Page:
In the Netflix series “Ozark,” a sleazy financial adviser converts an initially skeptical prospect into a client. His sales pitch falls flat, but as he’s leaving he compliments the prospect’s artwork on the wall. That does the trick.
The scene exposes the faulty reasoning that drives some investors to make foolhardy financial decisions, like giving money to an adviser who ladles out flattery.
This raises the issue of how a savvy shopper should evaluate and select a financial planner. The basics of vetting advisers includes: check background and credentials; ask if they’re a fiduciary and find out how they get paid (such as on commission or as a percentage of assets under management).
Recommendations from friends can be useful, or perhaps the adviser specializes in serving a niche of clients who fit your profile. Maybe you want an adviser to use cutting-edge technology and run a virtual practice. Then there’s pure gut instinct, which is influenced by rapport and personal chemistry.
“Trust your emotions and, if possible, involve your spouse and your [adult] children to get their perspective when interviewing advisers,” said Donald Moine, a sales and marketing psychologist in Palos Verdes, Calif. “If you sense the adviser is only interested in the size of your wallet or is just going through a fairly robotic discovery process, that’s a red flag.”
As a test, ask a question and note how the adviser responds. Examples include, “How do you conduct investment research?” and “Can you give me a rough breakdown of the type of clients you work with?” Ideally, you should receive a succinct, specific answer.
An adviser who strays far afield from your question — and rattles on about extraneous matters — may leave you bored and impatient. Beware of people who force you to interrupt to get a word in.
As for advisers, Moine, the author of many books on sales and persuasion, urges them to slow their voice tempo and listen attentively. Frequent pauses allow prospects to chime in and steer the conversation. “Because there’s a lot of pressure to convert prospects into clients, advisers sometimes rush and do too much talking,” he said. Advisers may also revert to technical jargon that sows confusion.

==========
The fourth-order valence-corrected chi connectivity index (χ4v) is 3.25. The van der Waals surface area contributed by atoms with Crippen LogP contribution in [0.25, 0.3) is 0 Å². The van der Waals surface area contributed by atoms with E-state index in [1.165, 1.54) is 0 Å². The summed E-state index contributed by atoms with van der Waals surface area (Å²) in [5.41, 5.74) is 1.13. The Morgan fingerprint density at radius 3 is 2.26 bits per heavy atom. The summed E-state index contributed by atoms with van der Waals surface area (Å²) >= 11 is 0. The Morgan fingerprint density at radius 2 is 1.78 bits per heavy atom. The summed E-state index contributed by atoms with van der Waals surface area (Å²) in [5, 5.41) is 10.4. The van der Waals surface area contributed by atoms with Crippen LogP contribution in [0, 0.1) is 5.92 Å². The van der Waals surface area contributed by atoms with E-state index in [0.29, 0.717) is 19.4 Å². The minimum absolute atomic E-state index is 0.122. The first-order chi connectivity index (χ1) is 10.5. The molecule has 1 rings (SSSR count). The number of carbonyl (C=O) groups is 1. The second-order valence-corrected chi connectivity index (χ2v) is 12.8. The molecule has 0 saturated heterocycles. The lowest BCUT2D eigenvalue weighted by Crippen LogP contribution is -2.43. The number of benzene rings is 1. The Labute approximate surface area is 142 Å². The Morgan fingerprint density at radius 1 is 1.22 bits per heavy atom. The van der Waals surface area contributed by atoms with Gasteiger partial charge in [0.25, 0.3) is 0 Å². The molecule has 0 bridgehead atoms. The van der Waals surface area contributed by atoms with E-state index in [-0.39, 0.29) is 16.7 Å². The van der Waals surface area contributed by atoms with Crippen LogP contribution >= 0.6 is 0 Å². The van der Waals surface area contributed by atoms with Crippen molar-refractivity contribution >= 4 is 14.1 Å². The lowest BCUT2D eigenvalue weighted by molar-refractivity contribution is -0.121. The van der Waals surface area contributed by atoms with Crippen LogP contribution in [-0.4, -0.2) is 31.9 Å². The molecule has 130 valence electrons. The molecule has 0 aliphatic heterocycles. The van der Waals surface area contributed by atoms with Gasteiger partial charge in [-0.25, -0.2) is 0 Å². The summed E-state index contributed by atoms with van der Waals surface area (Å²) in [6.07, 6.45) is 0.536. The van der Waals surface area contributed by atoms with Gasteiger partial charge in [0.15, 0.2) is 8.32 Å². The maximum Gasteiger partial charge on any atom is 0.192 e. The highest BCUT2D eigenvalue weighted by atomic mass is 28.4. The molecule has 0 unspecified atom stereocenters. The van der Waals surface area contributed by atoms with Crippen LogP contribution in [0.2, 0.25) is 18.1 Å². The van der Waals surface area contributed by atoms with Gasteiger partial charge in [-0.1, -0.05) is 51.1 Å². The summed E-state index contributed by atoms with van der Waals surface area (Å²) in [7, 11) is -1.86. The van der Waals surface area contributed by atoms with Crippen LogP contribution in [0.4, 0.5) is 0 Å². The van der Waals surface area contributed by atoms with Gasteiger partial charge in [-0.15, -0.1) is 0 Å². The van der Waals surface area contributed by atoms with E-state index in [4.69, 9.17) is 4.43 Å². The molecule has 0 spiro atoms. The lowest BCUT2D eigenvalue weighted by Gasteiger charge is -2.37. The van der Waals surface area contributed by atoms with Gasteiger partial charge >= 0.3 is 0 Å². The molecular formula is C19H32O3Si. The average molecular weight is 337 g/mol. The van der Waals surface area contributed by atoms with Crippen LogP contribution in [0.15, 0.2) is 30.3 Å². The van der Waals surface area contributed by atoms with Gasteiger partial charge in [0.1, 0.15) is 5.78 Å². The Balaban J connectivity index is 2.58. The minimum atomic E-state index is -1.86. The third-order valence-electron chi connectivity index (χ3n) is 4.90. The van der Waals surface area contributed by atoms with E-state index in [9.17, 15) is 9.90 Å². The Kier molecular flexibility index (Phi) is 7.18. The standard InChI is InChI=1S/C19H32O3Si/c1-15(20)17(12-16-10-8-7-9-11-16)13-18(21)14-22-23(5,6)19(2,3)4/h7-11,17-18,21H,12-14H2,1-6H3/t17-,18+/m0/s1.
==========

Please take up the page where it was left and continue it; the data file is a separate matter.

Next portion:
In introductory meetings, Moine suggests that advisers ask open-ended questions of prospective clients, such as “What would you like to know about me?” This enables prospects to discuss what matters most to them, while also giving the adviser a sense of the individual’s concerns and needs.
Another informative question is “What are you ideally looking for in your next relationship with a financial planner?” “The answer may give advisers a sense of what went wrong with the last one,” Moine said. “Switching advisers can be very stressful, and most investors don’t do it unless they’ve had a bad experience.”
The most professional advisers establish trust and then show how they can meet your needs. While there’s no single way to earn someone’s trust, advisers who understand what’s required will listen attentively, maintain friendly eye contact (avoiding distractions such as glancing at a phone or computer screen) and cite their experience (including mistakes and lessons learned).
Patrick Brewer, chief executive of the Model FA, a platform that supports advisers, encourages clients to “ask good questions to identify, clarify and meet the prospect’s need. Listen and diagnose their problem on a practical and emotional level before you try to solve it. Don’t jump to giving advice.”
Brewer also coaches advisers to offer a freebie to potential clients they would consider valuable. That’s what he does with prospective clients in his own financial advisory practice. “We call it a ‘give to get’ offer,” Brewer said. “We give them something for free, such as a Social Security analysis, to demonstrate our credibility. It may be just one element of a bigger picture, but they appreciate it.”
Published at Sat, 20 Jun 2020 16:49:00 +0000-FA Center: Asking a financial adviser these questions can help put your money in the right hands